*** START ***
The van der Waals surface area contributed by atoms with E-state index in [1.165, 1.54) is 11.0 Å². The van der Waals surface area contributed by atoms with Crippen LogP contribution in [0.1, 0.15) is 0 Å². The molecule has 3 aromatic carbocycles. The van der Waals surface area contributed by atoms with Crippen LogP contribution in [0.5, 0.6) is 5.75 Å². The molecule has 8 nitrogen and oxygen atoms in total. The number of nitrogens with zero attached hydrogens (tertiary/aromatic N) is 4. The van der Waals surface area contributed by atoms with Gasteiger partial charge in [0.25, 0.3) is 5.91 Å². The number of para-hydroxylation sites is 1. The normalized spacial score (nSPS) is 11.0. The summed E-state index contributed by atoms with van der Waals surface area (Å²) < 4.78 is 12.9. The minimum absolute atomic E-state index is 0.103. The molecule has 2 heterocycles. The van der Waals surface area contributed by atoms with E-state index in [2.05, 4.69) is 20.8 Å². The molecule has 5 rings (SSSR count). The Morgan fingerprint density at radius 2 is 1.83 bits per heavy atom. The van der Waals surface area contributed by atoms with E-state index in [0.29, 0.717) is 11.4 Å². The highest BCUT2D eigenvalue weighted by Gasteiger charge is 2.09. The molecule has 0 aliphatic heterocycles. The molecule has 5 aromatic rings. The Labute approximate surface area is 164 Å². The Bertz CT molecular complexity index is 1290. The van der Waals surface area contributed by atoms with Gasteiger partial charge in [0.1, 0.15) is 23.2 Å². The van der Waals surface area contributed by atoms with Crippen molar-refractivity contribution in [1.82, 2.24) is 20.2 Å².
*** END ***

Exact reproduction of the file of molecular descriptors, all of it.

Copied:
The van der Waals surface area contributed by atoms with E-state index in [1.165, 1.54) is 11.0 Å². The van der Waals surface area contributed by atoms with Crippen LogP contribution in [0.1, 0.15) is 0 Å². The molecule has 3 aromatic carbocycles. The van der Waals surface area contributed by atoms with Crippen LogP contribution in [0.5, 0.6) is 5.75 Å². The molecule has 8 nitrogen and oxygen atoms in total. The number of nitrogens with zero attached hydrogens (tertiary/aromatic N) is 4. The van der Waals surface area contributed by atoms with Gasteiger partial charge in [0.25, 0.3) is 5.91 Å². The number of para-hydroxylation sites is 1. The normalized spacial score (nSPS) is 11.0. The summed E-state index contributed by atoms with van der Waals surface area (Å²) < 4.78 is 12.9. The minimum absolute atomic E-state index is 0.103. The molecule has 2 heterocycles. The van der Waals surface area contributed by atoms with E-state index in [2.05, 4.69) is 20.8 Å². The molecule has 5 rings (SSSR count). The Morgan fingerprint density at radius 2 is 1.83 bits per heavy atom. The van der Waals surface area contributed by atoms with E-state index in [0.29, 0.717) is 11.4 Å². The highest BCUT2D eigenvalue weighted by Gasteiger charge is 2.09. The molecule has 0 aliphatic heterocycles. The molecule has 5 aromatic rings. The Labute approximate surface area is 164 Å². The Bertz CT molecular complexity index is 1290. The van der Waals surface area contributed by atoms with Gasteiger partial charge in [0.1, 0.15) is 23.2 Å². The van der Waals surface area contributed by atoms with Crippen molar-refractivity contribution in [1.82, 2.24) is 20.2 Å².